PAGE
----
The Chicago Art Institute has released a video showing how conservator Faye Wrubel restored Caillebotte's masterpiece:
The striking results of the restoration reveals greater saturation of color, sharper edges, and more contrast with an overall effect of more visual depth. Overpainting was removed from the once yellow sky, exposing a bluer surface with gradation indicating light and movement.
“What we have been seeing all these years may have been beautiful, we may have all loved it, but it wasn’t right,” Wrubel said of the findings’ impact.
In addition to visible details that were brought to light, conservators uncovered new information about the masterpiece by comparing the ultraviolet and x-ray images to a preparatory sketch for the painting as well as study residing at Paris’ Musée Marmottan.
Here's the video:
Not quite, but in today's New York Times he tries to get Republican acceptance that climate change is real:
We’re making the same mistake today with climate change. We’re staring down a climate bubble that poses enormous risks to both our environment and economy. The warning signs are clear and growing more urgent as the risks go unchecked.
This is a crisis we can’t afford to ignore. I feel as if I’m watching as we fly in slow motion on a collision course toward a giant mountain. We can see the crash coming, and yet we’re sitting on our hands rather than altering course.
We need to act now, even though there is much disagreement, including from members of my own Republican Party, on how to address this issue while remaining economically competitive. They’re right to consider the economic implications. But we must not lose sight of the profound economic risks of doing nothing.
Krugman thinks Paulson is shouting at the wind:
[W]hat’s sad is that he imagines that anyone in the party he still claims as his own is listening. Earth to Paulson: the GOP you imagine, which respects science and is willing to consider even market-friendly government interventions like carbon taxes, no longer exists. The reins of power now rest firmly, irreversibly, in the hands of men who believe that climate change is a hoax concocted by liberal scientists to justify Big Government, who refuse to acknowledge that government intervention to correct market failures can ever be justified.
Given the state of U.S. politics today, climate action is entirely dependent on Democrats, With a Democrat in the White House, we got some movement through executive action; if Democrats eventually regain the House, there could be more. If Paulson believes that he can support Republicans while still pushing for climate action, he’s just delusional.
It's really depressing that the main opposition party in the most powerful country the earth has ever seen has an institutional rejection of evidence and data. It's part of the right-wing mindset: they're right-wing because they can't accept being wrong.
The flight from New York to Chicago takes two hours in the air, and is on-time if it takes three hours from gate to gate. Yesterday my flight was not on time:
- Late crew arrival: boarding starts at the scheduled departure time.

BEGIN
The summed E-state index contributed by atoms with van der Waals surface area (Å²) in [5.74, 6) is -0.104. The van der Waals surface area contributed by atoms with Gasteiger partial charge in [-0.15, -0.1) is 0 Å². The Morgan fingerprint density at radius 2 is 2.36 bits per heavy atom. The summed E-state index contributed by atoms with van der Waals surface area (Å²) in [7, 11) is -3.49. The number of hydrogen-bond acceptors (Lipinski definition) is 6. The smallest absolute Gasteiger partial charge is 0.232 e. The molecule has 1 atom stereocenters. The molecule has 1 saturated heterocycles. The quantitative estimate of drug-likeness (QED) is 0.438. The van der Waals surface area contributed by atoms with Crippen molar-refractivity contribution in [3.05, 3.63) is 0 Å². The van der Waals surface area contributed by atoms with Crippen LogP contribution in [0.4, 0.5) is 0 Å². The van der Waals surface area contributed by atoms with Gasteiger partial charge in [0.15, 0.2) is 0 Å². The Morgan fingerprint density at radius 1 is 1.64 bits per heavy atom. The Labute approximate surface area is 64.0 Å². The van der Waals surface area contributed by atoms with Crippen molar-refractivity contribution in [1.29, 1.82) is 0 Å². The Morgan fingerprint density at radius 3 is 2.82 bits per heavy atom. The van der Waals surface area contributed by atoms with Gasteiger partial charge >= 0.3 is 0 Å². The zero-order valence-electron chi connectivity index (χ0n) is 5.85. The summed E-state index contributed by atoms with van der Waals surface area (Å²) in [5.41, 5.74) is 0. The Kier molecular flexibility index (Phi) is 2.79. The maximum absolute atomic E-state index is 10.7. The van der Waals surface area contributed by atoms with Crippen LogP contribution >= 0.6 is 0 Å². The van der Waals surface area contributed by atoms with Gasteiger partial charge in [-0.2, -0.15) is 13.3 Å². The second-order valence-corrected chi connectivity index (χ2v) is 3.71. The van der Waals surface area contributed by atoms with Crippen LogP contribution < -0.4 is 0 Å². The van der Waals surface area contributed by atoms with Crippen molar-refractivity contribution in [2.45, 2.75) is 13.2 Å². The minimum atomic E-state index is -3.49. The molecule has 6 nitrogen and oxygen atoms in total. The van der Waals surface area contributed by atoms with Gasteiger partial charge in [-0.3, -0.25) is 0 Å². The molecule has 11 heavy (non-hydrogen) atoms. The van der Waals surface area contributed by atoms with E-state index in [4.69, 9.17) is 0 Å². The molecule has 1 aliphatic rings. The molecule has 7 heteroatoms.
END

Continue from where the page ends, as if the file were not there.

- APU inoperative: mechanic inspection and sign off takes 40 minutes.
- JFK on a Friday evening: 55 minutes from push-back to take-off.
- ILS inoperative on one of O'Hare's runways: take a 10-minute holding loop over Michigan.
- Landing runway 9L: spend 17 minutes taxiing to the gate.
- Friday night at O'Hare: 35 minutes from gate arrival to bag delivery.
- Friday night at O'Hare: taxi line takes 20 minutes.
- Cabbie forgets the biggest traffic news in Chicago: miss two available exits because the Ohio ramp is closed.
Total time from leaving my hotel in New York to arriving at dinner an hour late: 8 hours, 28 minutes. (On average, my door-to-door time from New York is just over 5 hours.)
And none of it was American's fault, except for the bit about being one of 40 airlines to schedule a 5pm departure from Kennedy.
I chose the departure from JFK because, using miles, my options were limited, and spending 20 hours in my third-favorite city in the world seemed like a good end to the week. It wasn't until I tried to leave that random events started conspiring against me.
Still, it was a fun trip. I read four books entirely, got most of the way through one and started a sixth. And I had two new beers at Southampton Arms: Jones the Brewer's Abigail's Party Ale and a special pale whose name I forgot to write down, apparently.
It certainly felt like I was playing hooky this morning when I spent an hour here:
...looking at this:
New York weather today will be clear and 27°C. I'm about to check out of my hotel, take a subway downtown, and do some intense nothing at a cafe.
When I get home I'll post a screen-shot from my phone showing how, at exactly the time I arrived in Manhattan tonight, the only rain cloud within the tri-state area was dumping its contents on Midtown. It felt like being at a Cubs game.
However, the little cloud either dissipated or moved out over the Atlantic in short order, so I discovered that Hotwire had put me in a hotel only two blocks from the airport express bus stop, and within one block of hot, greasy, New York pizza. If I only have one night in New York, that's dinner. Always.
And now, getting up at 3:30 New York time this morning is backing up on me a bit, and the hotel apparently has a 300-baud modem handling its internet, so I think I'll crash now.